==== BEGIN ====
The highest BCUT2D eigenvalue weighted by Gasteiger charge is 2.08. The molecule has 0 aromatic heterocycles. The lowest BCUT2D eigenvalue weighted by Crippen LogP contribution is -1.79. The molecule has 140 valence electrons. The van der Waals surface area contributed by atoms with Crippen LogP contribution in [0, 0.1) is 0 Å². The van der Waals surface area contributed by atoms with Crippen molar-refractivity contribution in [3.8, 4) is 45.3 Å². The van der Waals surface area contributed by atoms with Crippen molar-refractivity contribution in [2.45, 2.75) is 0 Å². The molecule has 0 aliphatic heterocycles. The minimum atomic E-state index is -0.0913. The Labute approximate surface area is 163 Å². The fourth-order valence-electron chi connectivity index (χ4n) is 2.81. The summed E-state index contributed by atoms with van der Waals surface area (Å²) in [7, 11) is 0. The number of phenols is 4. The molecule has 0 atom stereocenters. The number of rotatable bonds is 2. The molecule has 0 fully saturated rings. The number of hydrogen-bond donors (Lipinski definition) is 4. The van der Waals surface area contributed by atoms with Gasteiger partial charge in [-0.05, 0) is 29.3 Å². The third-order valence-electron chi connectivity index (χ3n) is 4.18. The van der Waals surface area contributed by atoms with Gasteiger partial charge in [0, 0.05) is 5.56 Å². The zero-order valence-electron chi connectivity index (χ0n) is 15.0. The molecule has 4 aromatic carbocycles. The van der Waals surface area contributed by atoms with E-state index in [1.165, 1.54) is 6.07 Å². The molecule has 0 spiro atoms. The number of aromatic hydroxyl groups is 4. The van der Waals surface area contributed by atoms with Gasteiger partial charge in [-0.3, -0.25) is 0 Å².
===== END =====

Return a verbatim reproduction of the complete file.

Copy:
The highest BCUT2D eigenvalue weighted by Gasteiger charge is 2.08. The molecule has 0 aromatic heterocycles. The lowest BCUT2D eigenvalue weighted by Crippen LogP contribution is -1.79. The molecule has 140 valence electrons. The van der Waals surface area contributed by atoms with Crippen LogP contribution in [0, 0.1) is 0 Å². The van der Waals surface area contributed by atoms with Crippen molar-refractivity contribution in [3.8, 4) is 45.3 Å². The van der Waals surface area contributed by atoms with Crippen molar-refractivity contribution in [2.45, 2.75) is 0 Å². The molecule has 0 aliphatic heterocycles. The minimum atomic E-state index is -0.0913. The Labute approximate surface area is 163 Å². The fourth-order valence-electron chi connectivity index (χ4n) is 2.81. The summed E-state index contributed by atoms with van der Waals surface area (Å²) in [7, 11) is 0. The number of phenols is 4. The molecule has 0 atom stereocenters. The number of rotatable bonds is 2. The molecule has 0 fully saturated rings. The number of hydrogen-bond donors (Lipinski definition) is 4. The van der Waals surface area contributed by atoms with Gasteiger partial charge in [-0.05, 0) is 29.3 Å². The third-order valence-electron chi connectivity index (χ3n) is 4.18. The van der Waals surface area contributed by atoms with Gasteiger partial charge in [0, 0.05) is 5.56 Å². The zero-order valence-electron chi connectivity index (χ0n) is 15.0. The molecule has 4 aromatic carbocycles. The van der Waals surface area contributed by atoms with E-state index in [1.165, 1.54) is 6.07 Å². The molecule has 0 spiro atoms. The number of aromatic hydroxyl groups is 4. The van der Waals surface area contributed by atoms with Gasteiger partial charge in [-0.3, -0.25) is 0 Å².